Possible Usage Scenarios

Consider again the nine server roles you can install on Server Core:

  • AD DS
  • AD LDS
  • DNS
  • DHCP
  • File Services
  • Print Services
  • Streaming Media Services
  • Web Server (IIS)
  • Hyper-V

This list of roles should immediately suggest some possible usage scenarios for Server Core within your organization. Here are some ways that you could use Server Core to make your network more secure, more reliable, easier to manage, and easier to maintain:

  • Infrastructure servers. Domain controllers, DHCP servers, and DNS servers are the backbone of your network. Running these roles on Server Core can strengthen this backbone in every way.
  • Branch office servers. Because Server Core installations are more secure and require fewer software updates than Full installations, they are ideal for use in remote locations, such as branch offices where you have few (or no) information technology (IT) staff and less physical security than at your head office location. For example, you might deploy a Server Core installation as a read-only domain controller with BitLocker for added security at a branch office.
  • Server consolidation and testing. Because Hyper-V is a supported role on Server Core, you can use Server Core to consolidate multiple servers onto a single system while still keeping them isolated. This can help lower your TCO by reducing your hardware requirements and your power, cooling, and management costs. Server Core running Hyper-V also provides a convenient environment for deployment testing.
  • Extending hardware life. Because Server Core has lower disk and memory requirements than Full installations, you may be able to get more life out of old systems. For example, when you need to upgrade your e-mail or database servers, those boxes could be moved down the line to become network infrastructure servers running Server Core.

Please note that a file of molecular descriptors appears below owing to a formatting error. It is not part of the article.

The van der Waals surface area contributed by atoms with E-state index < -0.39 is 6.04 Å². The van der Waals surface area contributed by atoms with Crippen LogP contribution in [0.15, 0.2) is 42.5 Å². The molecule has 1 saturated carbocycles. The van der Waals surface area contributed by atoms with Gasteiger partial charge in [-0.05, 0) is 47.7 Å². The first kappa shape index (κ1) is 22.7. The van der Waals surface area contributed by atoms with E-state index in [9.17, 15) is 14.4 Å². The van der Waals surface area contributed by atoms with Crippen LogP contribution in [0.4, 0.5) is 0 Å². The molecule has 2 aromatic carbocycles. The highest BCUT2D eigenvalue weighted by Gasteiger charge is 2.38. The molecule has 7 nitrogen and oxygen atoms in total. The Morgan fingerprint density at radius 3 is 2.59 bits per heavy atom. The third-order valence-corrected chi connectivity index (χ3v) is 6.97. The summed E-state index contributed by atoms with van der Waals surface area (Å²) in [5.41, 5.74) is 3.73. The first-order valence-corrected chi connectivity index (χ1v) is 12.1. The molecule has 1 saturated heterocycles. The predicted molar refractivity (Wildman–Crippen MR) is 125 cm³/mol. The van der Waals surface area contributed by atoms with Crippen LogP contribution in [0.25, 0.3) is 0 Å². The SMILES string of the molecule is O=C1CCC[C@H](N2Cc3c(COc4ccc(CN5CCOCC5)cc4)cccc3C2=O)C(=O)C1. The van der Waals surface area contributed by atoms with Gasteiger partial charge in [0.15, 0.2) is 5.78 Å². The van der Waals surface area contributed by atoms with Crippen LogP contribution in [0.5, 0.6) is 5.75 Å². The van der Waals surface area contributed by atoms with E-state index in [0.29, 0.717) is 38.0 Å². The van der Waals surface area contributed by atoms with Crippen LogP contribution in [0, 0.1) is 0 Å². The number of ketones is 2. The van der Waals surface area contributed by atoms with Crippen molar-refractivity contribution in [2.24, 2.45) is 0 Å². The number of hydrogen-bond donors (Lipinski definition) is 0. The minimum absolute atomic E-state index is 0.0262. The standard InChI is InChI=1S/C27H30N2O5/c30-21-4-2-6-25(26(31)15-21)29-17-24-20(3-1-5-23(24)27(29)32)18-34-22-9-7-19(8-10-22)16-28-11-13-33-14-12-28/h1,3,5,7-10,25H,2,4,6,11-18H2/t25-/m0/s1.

Non-Usage Scenarios

What shouldn't you use Server Core for? The main thing to understand is that Server Core is intended to run only the nine server roles listed previously. Nothing else. In other words, Server Core can't be used as a platform for running server applications such as Exchange Server, Microsoft SQL Server, or third-party server applications like SAP. You also can't use it for running Microsoft Office System applications or Microsoft Office SharePoint Server. And you can't (or at least shouldn't) use it to run custom applications you've developed in-house. In short, Server Core is not an application hosting platform.

This doesn't mean you can't install some applications on Server Core—you can, provided the applications have no dependency on the GUI. For example, you can install many of the following types of server applications onto Server Core:

  • Antivirus agents
  • Backup agents
  • System management agents

You'll learn more about installing applications on Server Core in Chapter 13. But that's about it as far as what else you can install on Server Core is concerned.